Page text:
An 18 wheeler carrying crumpled, junked cars kicks up dust as it passes beneath Interstate 95 along Alleghany Avenue in Port Richmond on a bitter cold day in November. By going beneath the bridge which carries roaring cars into and out of Philadelphia above, the truck is passing through a barrier of sorts. On the east side of the bridge lies a sprawling industrial strip which rolls out until it is halted by the banks of the Delaware River. To the west lies the quiet residential neighborhoods of Port Richmond, a blue collar neighborhood of northeast Philadelphia.
Residents of Port Richmond are invited by a snaking path of cement, to walk through the industrial area with its hard, geometric scenery and diesel tinged air. While walking along this path one is guided by a maze of fences, marked by a wide variety of warning signs, “Keep Out,” “Warning: Area Under Video Surveillance,” and “No Smoking.” Shuttered abandoned factories are intertwined with scrap metal yards, a Philadelphia Gas Works plant, the sprawling Tioga Marine Terminal which harkens back to Philadelphia’s shipping and industrial golden age.
Heading north along this path, a black pile emerges on the left, sticking out of the ground like a bloated, beached whale. This is the Franklin Slag Pile, a 100,000 ton pile of hazardous metal extract located at 3110 Castor Avenue. The pile is a byproduct of the smelting process which took place at the now shuttered Franklin Smelting Company across the street from the pile. According to the Enivornmental Protection Agency, which has deemed the pile a Superfund Site and placed it on its National Priorities List of most hazardous sites in 2002, the Franklin Slag Pile contains a slew of dangerous metals including aluminum, beryllium, chromium, cobalt, copper, iron, manganese, and lead. Superfund Site’s are abandoned areas containing hazardous waste which are then monitored by the EPA and there are dozens such areas in Philadelphia alone.
Tim Gallagher, the Remedial project manager of the Franklin Slag Pile for the EPA, says that while the ideal solution would be to remove the slag from the site except the cost would be enormous. It was estimated in 2007 that it would cost somewhere between $25 t0 $30 million to safely transport and dispose of the 400 feet by 200 feet, 40 foot high pile of slag. In 2000 a large geomembrane tarp was placed over the slag pile as a temporary solution to keep material from blowing off into the air and surrounding water. “[Material] was ending up in sewer drains and probably found its way into the Delaware. After putting on the geomembrane sampling was done to make sure we didn’t miss anything,” said Gallagher. While the city would like to use the land for other purposes at some point, leaving the material contained under the tarp is by far the cheapest method.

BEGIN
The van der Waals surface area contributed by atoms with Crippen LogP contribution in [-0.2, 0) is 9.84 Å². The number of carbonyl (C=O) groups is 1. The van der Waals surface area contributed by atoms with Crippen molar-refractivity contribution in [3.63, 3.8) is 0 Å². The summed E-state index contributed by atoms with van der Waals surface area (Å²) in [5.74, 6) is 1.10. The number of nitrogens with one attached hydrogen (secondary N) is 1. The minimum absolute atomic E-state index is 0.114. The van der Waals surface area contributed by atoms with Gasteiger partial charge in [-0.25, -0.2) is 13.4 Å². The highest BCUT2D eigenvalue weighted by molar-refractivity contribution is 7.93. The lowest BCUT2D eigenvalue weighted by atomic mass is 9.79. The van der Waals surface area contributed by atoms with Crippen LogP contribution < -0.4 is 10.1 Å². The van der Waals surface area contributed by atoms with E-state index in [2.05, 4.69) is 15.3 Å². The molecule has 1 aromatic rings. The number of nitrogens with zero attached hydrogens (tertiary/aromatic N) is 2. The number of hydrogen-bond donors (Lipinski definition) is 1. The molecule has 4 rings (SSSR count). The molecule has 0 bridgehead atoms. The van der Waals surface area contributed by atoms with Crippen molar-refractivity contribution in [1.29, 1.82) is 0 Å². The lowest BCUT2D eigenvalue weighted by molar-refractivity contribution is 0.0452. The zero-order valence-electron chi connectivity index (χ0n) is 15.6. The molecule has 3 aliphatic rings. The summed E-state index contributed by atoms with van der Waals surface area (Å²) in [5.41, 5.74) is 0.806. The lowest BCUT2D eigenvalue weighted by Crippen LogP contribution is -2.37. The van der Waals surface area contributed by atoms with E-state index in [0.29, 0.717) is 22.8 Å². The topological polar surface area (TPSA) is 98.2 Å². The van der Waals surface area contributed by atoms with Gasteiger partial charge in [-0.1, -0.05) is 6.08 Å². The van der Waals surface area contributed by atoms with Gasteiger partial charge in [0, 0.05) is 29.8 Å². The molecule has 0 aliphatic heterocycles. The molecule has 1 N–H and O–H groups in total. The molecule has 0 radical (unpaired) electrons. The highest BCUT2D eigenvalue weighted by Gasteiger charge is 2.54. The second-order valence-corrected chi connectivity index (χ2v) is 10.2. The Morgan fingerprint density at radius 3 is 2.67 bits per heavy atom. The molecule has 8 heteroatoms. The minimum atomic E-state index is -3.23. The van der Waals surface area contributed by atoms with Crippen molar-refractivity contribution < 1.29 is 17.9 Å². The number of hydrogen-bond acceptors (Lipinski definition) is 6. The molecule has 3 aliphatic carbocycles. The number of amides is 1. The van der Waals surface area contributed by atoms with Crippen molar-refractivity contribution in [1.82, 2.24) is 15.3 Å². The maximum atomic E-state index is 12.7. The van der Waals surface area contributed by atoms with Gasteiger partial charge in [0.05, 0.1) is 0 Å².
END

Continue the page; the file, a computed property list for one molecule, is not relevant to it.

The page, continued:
According to Gallagher, the EPA has now shifted its focus toward processes which would aim to either stabilize the material or target and eliminate the dangerous metals present in the pile. While contractors have been invited to test potential stabilization methods, none to date have been successful. The ultimate goal is finding a permanent solution to dispose of the hazardous material but the cheapest and most effective method of dealing with the matter is the geomembrane tarp. Nearby water testing to ensure the tarp is properly sealing off the material and general maintenance to the sites upkeep have been ongoing and appears to be the solution for the foreseeable future.
John Parisano, who lives on the 3400 block of Cedar Street and walks the pathway through the industrial area several times a week said that he was aware of the Franklin Slag Pile but had not heard anything about it recently. “That’s about all we know [that they have been conducting tests on slag pile]. You would think they would do something about it but it takes determination and money and that combination is not always there.”
Parisano, who almost worked in the Franklin Smelting and Refining Corp. before it was forced to close for pollution violations, likened the lack of societal concern of health effects and pollution in the past to smoking and the societal paradigm shift.
“Sixty years ago you people didn’t trust someone who didn’t smoke, now people know it does’t make any sense,” said Parisano. “I think this area is getting better about pollution, it’s heading in the right direction.”
Port Richmond resident Linda McGahan who lives on the 3400 block of Richmond Street which runs directly parallel to the industrial area and the Franklin Slag Pile was unaware of the Superfund site’s existence.
“Even when [officials] give you reports you can’t make heads or tails out of them,” said McGahan, a five-year resident of the area. McGahan said she was unsurprised that she lived so close to a Superfund Site as she had lived near one in Fishtown for several years before hearing about it. While the pile itself wasn’t directly a source of concern, McGahan cited the air pollution and traffic caused by the industrial area neighboring her home as negative factors.
“it looks like crap, [The air quality] gets really poor, it constantly smells like diesel,” said McGahan.
Delores Wilson, a 28 year resident of 2800 block of Venango Street which sits directly next to I-95, voiced similar grievances about living next to the industrial area.
“It’s a pain in the butt and it’s dirty,” said Wilson who specifically cited issues with people dumping tires and assorted waste into the lot adjacent to her home. “I’ve told the city about it endlessly but nothing has been done about it.”
– Text and images by Andrew Thayer.